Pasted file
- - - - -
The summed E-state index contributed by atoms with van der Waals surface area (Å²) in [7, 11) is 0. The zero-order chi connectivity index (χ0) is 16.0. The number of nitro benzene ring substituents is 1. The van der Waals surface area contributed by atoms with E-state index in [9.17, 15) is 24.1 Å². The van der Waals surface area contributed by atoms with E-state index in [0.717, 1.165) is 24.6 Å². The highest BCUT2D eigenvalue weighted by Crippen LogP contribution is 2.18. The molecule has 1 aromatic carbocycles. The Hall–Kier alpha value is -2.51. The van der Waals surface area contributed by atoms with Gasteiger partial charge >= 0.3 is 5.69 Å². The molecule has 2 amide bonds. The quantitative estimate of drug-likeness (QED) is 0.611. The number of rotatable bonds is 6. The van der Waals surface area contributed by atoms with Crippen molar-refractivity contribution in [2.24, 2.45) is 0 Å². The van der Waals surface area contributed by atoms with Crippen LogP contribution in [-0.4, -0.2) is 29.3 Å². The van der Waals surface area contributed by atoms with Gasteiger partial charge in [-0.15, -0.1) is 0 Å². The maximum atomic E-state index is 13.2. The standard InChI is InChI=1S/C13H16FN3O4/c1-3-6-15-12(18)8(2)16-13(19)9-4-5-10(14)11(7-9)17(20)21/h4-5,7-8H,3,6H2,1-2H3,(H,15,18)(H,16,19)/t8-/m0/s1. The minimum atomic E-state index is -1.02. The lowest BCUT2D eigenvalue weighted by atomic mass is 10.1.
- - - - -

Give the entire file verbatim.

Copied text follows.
The summed E-state index contributed by atoms with van der Waals surface area (Å²) in [7, 11) is 0. The zero-order chi connectivity index (χ0) is 16.0. The number of nitro benzene ring substituents is 1. The van der Waals surface area contributed by atoms with E-state index in [9.17, 15) is 24.1 Å². The van der Waals surface area contributed by atoms with E-state index in [0.717, 1.165) is 24.6 Å². The highest BCUT2D eigenvalue weighted by Crippen LogP contribution is 2.18. The molecule has 1 aromatic carbocycles. The Hall–Kier alpha value is -2.51. The van der Waals surface area contributed by atoms with Gasteiger partial charge >= 0.3 is 5.69 Å². The molecule has 2 amide bonds. The quantitative estimate of drug-likeness (QED) is 0.611. The number of rotatable bonds is 6. The van der Waals surface area contributed by atoms with Crippen molar-refractivity contribution in [2.24, 2.45) is 0 Å². The van der Waals surface area contributed by atoms with Crippen LogP contribution in [-0.4, -0.2) is 29.3 Å². The van der Waals surface area contributed by atoms with Gasteiger partial charge in [-0.15, -0.1) is 0 Å². The maximum atomic E-state index is 13.2. The standard InChI is InChI=1S/C13H16FN3O4/c1-3-6-15-12(18)8(2)16-13(19)9-4-5-10(14)11(7-9)17(20)21/h4-5,7-8H,3,6H2,1-2H3,(H,15,18)(H,16,19)/t8-/m0/s1. The minimum atomic E-state index is -1.02. The lowest BCUT2D eigenvalue weighted by atomic mass is 10.1.